Dun dun dun… The dreaded semicolon.
Semicolons can be tricky to use sometimes. They are used infrequently and look weird, which can make you hesitant to even try using them.
What makes semicolons so scary?
Truthfully, it’s probably because at some point, your teacher told you not to use them (because you were a developing writer), you lost points for using them, or your professor added one in one of your papers for some reason that you didn’t understand at all.
However, once you know how to properly use semicolons, the scariness goes away.
A semicolon’s purpose is to join together two separate but closely related sentences. That’s it. Think of the actual semicolon and how it is built from a period and a comma. One way you can remember its proper use is by recognizing that the period portion shows that there are two independent clauses, and the comma shows how closely related the two sentences are.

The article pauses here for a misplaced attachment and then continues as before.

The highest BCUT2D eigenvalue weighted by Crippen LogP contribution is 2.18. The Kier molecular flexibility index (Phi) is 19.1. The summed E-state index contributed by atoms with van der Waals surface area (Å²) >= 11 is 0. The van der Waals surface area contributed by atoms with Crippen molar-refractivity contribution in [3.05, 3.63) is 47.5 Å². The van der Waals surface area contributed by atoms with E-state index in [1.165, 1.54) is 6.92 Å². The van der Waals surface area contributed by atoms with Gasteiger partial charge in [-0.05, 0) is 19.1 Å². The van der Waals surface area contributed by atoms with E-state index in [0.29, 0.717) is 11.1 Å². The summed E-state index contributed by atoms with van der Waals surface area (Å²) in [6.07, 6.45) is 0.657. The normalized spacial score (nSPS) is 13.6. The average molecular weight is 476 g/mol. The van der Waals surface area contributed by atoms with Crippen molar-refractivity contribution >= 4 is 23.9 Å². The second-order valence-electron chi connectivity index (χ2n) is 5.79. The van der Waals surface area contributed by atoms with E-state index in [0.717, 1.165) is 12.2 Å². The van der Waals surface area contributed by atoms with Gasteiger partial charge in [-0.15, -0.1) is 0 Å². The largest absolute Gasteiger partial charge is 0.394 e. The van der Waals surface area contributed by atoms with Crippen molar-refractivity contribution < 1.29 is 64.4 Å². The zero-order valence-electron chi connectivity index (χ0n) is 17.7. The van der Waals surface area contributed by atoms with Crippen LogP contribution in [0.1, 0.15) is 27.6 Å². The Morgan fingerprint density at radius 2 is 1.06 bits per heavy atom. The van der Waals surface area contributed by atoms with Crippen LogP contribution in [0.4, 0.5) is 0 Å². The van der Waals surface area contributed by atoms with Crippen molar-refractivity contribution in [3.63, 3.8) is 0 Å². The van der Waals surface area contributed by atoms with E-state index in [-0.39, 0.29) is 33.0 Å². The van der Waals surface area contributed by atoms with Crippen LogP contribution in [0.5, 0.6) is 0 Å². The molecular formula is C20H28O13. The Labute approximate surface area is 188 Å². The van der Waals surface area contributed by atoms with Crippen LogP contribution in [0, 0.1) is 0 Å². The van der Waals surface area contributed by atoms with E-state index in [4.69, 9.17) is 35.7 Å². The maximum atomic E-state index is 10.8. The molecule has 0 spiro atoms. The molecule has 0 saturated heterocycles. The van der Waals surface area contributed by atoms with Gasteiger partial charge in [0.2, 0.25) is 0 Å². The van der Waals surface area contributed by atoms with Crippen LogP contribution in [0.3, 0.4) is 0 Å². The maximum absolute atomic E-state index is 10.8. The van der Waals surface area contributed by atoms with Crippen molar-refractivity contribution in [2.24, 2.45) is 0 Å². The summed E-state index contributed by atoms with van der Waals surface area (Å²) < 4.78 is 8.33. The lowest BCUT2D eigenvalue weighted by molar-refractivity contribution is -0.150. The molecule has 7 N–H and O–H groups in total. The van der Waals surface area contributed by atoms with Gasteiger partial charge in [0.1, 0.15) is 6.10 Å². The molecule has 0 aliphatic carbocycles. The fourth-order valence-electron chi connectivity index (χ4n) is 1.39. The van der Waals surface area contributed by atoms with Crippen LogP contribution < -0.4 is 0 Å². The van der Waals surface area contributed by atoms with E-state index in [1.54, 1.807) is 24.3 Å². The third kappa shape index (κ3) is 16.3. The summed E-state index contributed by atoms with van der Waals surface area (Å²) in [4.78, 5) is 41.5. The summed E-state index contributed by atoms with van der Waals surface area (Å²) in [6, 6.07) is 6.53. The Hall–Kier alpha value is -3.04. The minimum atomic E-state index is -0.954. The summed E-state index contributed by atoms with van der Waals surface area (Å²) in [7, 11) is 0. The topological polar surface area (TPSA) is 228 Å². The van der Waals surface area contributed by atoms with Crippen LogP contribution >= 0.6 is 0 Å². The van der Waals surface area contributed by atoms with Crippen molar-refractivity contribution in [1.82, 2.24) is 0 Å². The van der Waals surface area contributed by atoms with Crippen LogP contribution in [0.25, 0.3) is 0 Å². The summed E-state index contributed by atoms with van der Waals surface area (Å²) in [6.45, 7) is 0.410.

One important note to make with semicolons is that they always join two independent clauses, not an independent clause and a dependent clause. There must be a complete sentence on both sides of the semicolon.
One more use for semicolons is when you have a decent sized list that contains commas within some items. You can then use semicolons like super-commas. Here’s an example:
For the picnic I packed delicious sandwiches, the kind with the bacon; disgusting sandwiches, the kind with alfalfa sprouts; potato chips, obviously cheesy ones; and a quilt, made from the hair of a magical alpaca in the Blue Ridge mountains.
Those are the basic uses of semicolons. For more information, check out The Oatmeal.